In terms of how I managed to cope, I think it's easier to cope because you realize everybody else is in the same boat as you are. So it is a lot of hard work and a lot of hustling, but you manage to cope.

14. What were the career opportunities available? How does one manage to grab them?

Many companies constantly came to campus. There were also multiple “spotlights” which were small networking sessions with companies. The career services also had a consulting, finance, marketing, CPG, guest and social impacts spotlight. Other than that they had a few companies that came on board such as AB InBev. Also, there is a “Babson Connect event” every year where alumni from reputed companies like Amazon, Shark Ninja, etc show up.

However, my advice would be that nothing comes easy or is spoon-fed. It really depends on how much initiative you take to network and put yourself out there. I think a lot of students already placed have hustled their way through and networked heavily so that they are not just dependent on the Career Services.

I would advise knowing how to network on LinkedIn, going to events, etc. Obviously now with COVID, you need to attend the virtual events. This is both good and bad. The good part is that you can attend a virtual event from anywhere in the world and do not need to travel there. But at the same time, you don't get the personalized touch of interacting with these people.

So in terms of grabbing these opportunities, the companies that do come on campus would request “resume books” from Career Services. The Career Services also helps you with your resume reviews interview prep, etc. And once interviews are done the students get placed, but a lot them have been placed through their own individuals hard work and networking.

15. Tell us a little bit about your current job profile and work.

The current job profile that I'm essentially looking for is in Product Marketing or Strategy roles. I am still exploring job opportunities and doing internships at this point given the tough economic situation due to Covid19 at this point. I am looking at media, tech, consumer goods, and companies to get into product marketing or the roles of a product strategist.

16. Any other suggestions or pieces of advice you would like to give students who are starting out the study abroad process?

A piece of advice that I would give to students is definitely network with other students or alumni of the particular institute that you are looking to get into. This is very important because every student who is a part of that education institute or even the alumni knows exactly how their experience was, what the nuances are or what core values the school looks out for. So if you include those within your story and try to weave them into the storyline that you are portraying, it is very helpful.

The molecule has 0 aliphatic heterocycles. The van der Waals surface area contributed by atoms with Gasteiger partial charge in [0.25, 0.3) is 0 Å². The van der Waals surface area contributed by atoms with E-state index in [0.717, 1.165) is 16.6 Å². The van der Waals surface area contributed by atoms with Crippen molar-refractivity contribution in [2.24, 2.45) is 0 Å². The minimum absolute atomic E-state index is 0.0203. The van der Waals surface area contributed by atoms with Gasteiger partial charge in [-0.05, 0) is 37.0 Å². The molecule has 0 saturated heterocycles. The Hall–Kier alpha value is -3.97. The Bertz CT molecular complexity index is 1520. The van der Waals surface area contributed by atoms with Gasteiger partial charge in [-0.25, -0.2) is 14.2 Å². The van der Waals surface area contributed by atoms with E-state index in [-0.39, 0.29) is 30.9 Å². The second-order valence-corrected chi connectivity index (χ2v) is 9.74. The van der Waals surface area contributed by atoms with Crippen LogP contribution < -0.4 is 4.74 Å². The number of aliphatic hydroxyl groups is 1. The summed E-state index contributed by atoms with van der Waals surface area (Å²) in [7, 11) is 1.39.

Not only that, I feel like, if possible, talking to the admissions representatives of the schools and also trying to network with the professors who are at the school is really, really helpful because it shows that you are hardworking, you know how to network and want to get your work done. So that is definitely an important part of the application process.

17. How did a study abroad help you?

Studying abroad has definitely helped me, personally and professionally. So I have studied in the Indian system and the US system. I definitely think that the most important highlight for me is how different the professors are. You have a very professional yet friendly equation with the professors because they often do really care. And typically if you schedule a time with professors, you can go and meet them and they are always open to talking and discussing any problem that may be professional or personal. For example, I know some of my friends who had family businesses back home in India and have gone and spoken to professors about the family business, and how they can grow them and have gotten wonderful, solutions and suggestions from the professors.

I also feel that studying abroad really makes you very independent. Since you need to do everything by yourself, you learn to be independent. For example, you need to be waking up on time, be punctual for classes, carve out time to do your chores etc. Overall the learning curve is not only from a professional standpoint but also a personal one. You grow as a person and learn to live a more disciplined life. This has been an important takeaway for me.


We hope that you have found this interview insightful. Do let us know how in the comments section below!

If you wish to book an appointment with Nirali to plan your study abroad journey, do leave us an email or fill this form and we shall book an appointment for you!